From small beginnings, Tabasco sauce has become synonymous with the American South and a staple of global kitchens.
Some like it hot
It's quite a leap of the imagination from the murky bayoux of Louisiana, where egrets stalk and alligators lurk, to Buckingham Palace, London, the home of the British royal family. What can this American state, with its exotic mix of Creole and Cajun cultures, jazz and blues, have in common with an institution where the only wild thing is, possibly, the party-loving Prince Harry? The answer can be found on the sideboard in the royal dining room. There tucked alongside the silver salvers and dinner service, its red and green top poking out, is a bottle of Tabasco.
It transpires that this most bravura of pepper sauces is a favourite of the royals, so much so that it has been granted a royal warrant by the Queen - making it the only privately-owned American company in the food category, though Heinz, owners of Worcester and HP Sauce, also have the coveted imprimatur. How are they on Louisiana cuisine at the Palace? "Grits with eggs, Ma'am?" Probably not, even with a reviving shot of Tabasco.
Despite its British connections, Tabasco has, over the years, become the very essence of the Deep South. It was here in 1865, on Avery Island two hours west of New Orleans, that Edmund McIlhenny, a banker who had lost everything in the American Civil War, planted his first peppers. The story goes that he was given a handful of pods by a Confederate soldier who had fled to Mexico after the war, where he had discovered the plant.
More in the spirit of interest than any great expectation, McIlhenny stuck them in the ground and was delighted when half a dozen bushes sprang up. He experimented by mashing the peppers and adding vinegar and salt to make a sauce which he sold in used cologne bottles. He was better placed than most culinary adventurers. Avery Island is on top of one of the biggest salt mines in America. The following year he produced 658 bottles. By 1889, production reached 41,472 bottles. Today 700,000 bottles rattle off the lines every day.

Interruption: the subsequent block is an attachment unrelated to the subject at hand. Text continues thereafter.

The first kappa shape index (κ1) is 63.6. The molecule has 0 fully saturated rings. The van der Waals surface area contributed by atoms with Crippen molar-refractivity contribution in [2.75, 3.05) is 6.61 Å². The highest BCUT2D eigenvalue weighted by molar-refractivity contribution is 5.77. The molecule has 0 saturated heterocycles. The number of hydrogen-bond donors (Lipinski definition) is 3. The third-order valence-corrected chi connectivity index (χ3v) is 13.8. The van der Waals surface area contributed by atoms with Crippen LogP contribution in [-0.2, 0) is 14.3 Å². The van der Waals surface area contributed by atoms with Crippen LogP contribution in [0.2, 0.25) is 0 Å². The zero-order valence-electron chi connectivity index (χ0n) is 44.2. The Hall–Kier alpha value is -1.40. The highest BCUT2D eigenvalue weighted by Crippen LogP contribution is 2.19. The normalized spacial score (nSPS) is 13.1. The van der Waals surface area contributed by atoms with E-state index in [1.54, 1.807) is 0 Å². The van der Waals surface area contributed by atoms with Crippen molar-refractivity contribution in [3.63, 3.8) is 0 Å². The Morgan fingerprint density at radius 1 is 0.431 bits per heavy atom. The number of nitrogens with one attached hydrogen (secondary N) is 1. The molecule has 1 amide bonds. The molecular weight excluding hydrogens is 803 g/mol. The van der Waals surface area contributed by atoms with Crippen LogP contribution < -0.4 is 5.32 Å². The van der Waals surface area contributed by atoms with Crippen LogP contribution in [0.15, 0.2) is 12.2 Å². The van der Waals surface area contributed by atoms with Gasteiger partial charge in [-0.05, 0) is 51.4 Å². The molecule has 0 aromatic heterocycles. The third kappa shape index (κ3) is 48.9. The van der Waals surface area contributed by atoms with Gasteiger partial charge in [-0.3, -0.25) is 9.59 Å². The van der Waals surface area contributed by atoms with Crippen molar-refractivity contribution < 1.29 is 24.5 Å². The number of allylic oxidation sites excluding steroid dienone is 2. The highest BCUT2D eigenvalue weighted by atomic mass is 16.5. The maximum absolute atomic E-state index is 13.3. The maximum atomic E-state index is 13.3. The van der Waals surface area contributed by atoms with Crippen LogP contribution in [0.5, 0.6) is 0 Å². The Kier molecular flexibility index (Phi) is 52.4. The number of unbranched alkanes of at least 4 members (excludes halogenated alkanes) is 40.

You won't find a New Orleans eatery without a bottle - whether it's a legendary name such as Brennan's, Commander's Palace or Antoine's or the more down-home Mother's Diner where plates are piled with po'boys - mighty sandwiches stuffed with fried shrimp, oysters or roast beef. Their gravy-drenched prodigality belies their origins as handouts to starving workers during a streetcar strike in the Twenties.
Maybe a bowl of gumbo, a broth of seafood or meat steeped in filé spice, or how about a mound of debris, the shavings from the roast joint left floating in the gravy? This is food is born out of hard times - from the Spanish occupation, from the wreckage of the American Civil War, from the Creoles and the Cajuns who settled here when expelled by the British from Nova Scotia in 1755. Today these are all dishes made exotic by their unfamiliarity to European and Middle Eastern palates and given extra gusto by that good ol' pepper sauce. And not just in Louisiana. Tabasco is sold in 160 countries, including the UAE, where a new marketing drive is being launched to boost sales.
It has been popular in the UK since 1873 when Her Majesty's forebear, Queen Victoria, was on the throne, cheering up bland breakfasts and lacklustre lunches, bringing zest to oysters and tomato juice. It still has the same ingredients of peppers, natural vinegar and a small amount of salt which are matured for up to three years in old white oak whisky barrels. "Grand-père", as he is known by today's family, would still recognise the flavour.